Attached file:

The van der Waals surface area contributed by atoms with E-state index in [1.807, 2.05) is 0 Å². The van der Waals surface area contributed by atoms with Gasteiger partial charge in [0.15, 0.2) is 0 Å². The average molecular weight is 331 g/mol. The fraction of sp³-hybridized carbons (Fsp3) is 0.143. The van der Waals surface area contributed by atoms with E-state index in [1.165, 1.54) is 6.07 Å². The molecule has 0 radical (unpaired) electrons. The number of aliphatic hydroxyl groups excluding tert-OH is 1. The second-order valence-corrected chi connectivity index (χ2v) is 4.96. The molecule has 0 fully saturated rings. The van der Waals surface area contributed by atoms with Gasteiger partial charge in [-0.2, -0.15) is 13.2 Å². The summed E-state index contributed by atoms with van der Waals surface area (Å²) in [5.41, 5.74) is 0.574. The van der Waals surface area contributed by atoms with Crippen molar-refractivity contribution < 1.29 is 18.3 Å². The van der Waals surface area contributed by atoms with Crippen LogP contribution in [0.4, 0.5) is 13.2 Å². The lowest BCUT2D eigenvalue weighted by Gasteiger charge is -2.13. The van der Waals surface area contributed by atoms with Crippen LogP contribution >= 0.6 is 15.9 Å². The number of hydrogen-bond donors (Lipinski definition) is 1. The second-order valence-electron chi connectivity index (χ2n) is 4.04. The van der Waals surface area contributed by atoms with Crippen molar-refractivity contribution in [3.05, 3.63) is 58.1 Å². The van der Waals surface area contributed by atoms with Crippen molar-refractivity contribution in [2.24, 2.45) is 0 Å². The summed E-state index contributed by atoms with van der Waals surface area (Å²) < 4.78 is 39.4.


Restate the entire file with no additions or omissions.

The van der Waals surface area contributed by atoms with E-state index in [1.807, 2.05) is 0 Å². The van der Waals surface area contributed by atoms with Gasteiger partial charge in [0.15, 0.2) is 0 Å². The average molecular weight is 331 g/mol. The fraction of sp³-hybridized carbons (Fsp3) is 0.143. The van der Waals surface area contributed by atoms with E-state index in [1.165, 1.54) is 6.07 Å². The molecule has 0 radical (unpaired) electrons. The number of aliphatic hydroxyl groups excluding tert-OH is 1. The second-order valence-corrected chi connectivity index (χ2v) is 4.96. The molecule has 0 fully saturated rings. The van der Waals surface area contributed by atoms with Gasteiger partial charge in [-0.2, -0.15) is 13.2 Å². The summed E-state index contributed by atoms with van der Waals surface area (Å²) in [5.41, 5.74) is 0.574. The van der Waals surface area contributed by atoms with Crippen molar-refractivity contribution < 1.29 is 18.3 Å². The van der Waals surface area contributed by atoms with Crippen LogP contribution in [0.4, 0.5) is 13.2 Å². The lowest BCUT2D eigenvalue weighted by Gasteiger charge is -2.13. The van der Waals surface area contributed by atoms with Crippen LogP contribution >= 0.6 is 15.9 Å². The number of hydrogen-bond donors (Lipinski definition) is 1. The second-order valence-electron chi connectivity index (χ2n) is 4.04. The van der Waals surface area contributed by atoms with Crippen molar-refractivity contribution in [3.05, 3.63) is 58.1 Å². The van der Waals surface area contributed by atoms with Crippen molar-refractivity contribution in [2.24, 2.45) is 0 Å². The summed E-state index contributed by atoms with van der Waals surface area (Å²) < 4.78 is 39.4.